Food Allergies - Home Treatment
Knowing which foods trigger
food allergies and avoiding those foods is the best
way to prevent
allergic reactions. Unfortunately, food allergens are
often hidden in sauces, ice creams, baked goods, and other items.
If you have
food allergies, read food labels carefully. Be aware of
other names for food allergens, such as "caseinate" for milk or "albumin" for
eggs. Many people think that seeing "nondairy" on a label means there is no
milk in the product. This is not necessarily true.
products are recalled when food ingredients are missing from food labels. For a
list of recalled products, see the U.S. Food and Drug Administration's Recalls,
Market Withdrawals, and Safety Alerts page at
Tips for eating out
Eating out can be dangerous for
people with severe food allergies.
- Bring safe substitutes from home. For example,
bring soy milk to have with cereal.
- Be aware of possible
cross-contamination. For example, an ice cream scoop may have been used for
Rocky Road ice cream, which contains peanuts, and then used for your vanilla
- Alert the wait staff to the possibility of a severe food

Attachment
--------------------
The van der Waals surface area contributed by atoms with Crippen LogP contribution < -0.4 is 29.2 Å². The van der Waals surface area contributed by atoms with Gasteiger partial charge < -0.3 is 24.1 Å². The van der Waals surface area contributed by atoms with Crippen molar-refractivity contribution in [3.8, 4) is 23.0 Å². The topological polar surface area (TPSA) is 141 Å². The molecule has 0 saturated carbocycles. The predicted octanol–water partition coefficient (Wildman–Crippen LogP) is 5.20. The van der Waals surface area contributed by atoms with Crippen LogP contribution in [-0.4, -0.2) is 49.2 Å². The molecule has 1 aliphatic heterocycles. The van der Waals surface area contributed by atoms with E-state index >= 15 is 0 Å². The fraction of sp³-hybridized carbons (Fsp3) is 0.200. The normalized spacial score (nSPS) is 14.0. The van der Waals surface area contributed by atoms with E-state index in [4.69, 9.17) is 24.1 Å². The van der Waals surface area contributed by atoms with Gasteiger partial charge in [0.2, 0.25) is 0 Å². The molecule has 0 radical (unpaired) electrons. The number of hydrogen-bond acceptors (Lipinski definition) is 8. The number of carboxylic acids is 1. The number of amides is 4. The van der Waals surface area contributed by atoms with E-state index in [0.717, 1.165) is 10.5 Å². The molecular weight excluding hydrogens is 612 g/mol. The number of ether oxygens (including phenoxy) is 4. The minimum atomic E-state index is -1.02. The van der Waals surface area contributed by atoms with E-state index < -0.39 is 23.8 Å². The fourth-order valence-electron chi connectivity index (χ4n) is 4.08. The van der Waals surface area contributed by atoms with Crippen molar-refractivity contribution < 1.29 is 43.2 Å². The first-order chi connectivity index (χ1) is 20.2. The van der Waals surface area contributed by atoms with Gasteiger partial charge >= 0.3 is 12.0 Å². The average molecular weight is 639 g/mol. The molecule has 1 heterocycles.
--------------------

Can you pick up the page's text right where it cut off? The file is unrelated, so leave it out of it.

reaction. Carefully question them about ingredients. If they are not sure, ask
to speak to kitchen staff.
- Always wear
medical alert jewelry that lists your food allergies. Medical alert jewelry can
be ordered through most drugstores or on the Internet.
If you or your child has ever had a severe allergic reaction, always carry an
allergy kit that contains a syringe of
- Allergies: Giving Yourself an Epinephrine Shot
- Allergies in Children: Giving an Epinephrine Shot to a Child
If you are traveling to another country, learn the words
for the foods that trigger your allergy so that you can ask in restaurants and
read food labels. Call airlines, tour operators, and restaurants ahead of time
to explain your food allergy and request safe meals. Prepare your own food when
possible. Discuss your travel plans with your doctor.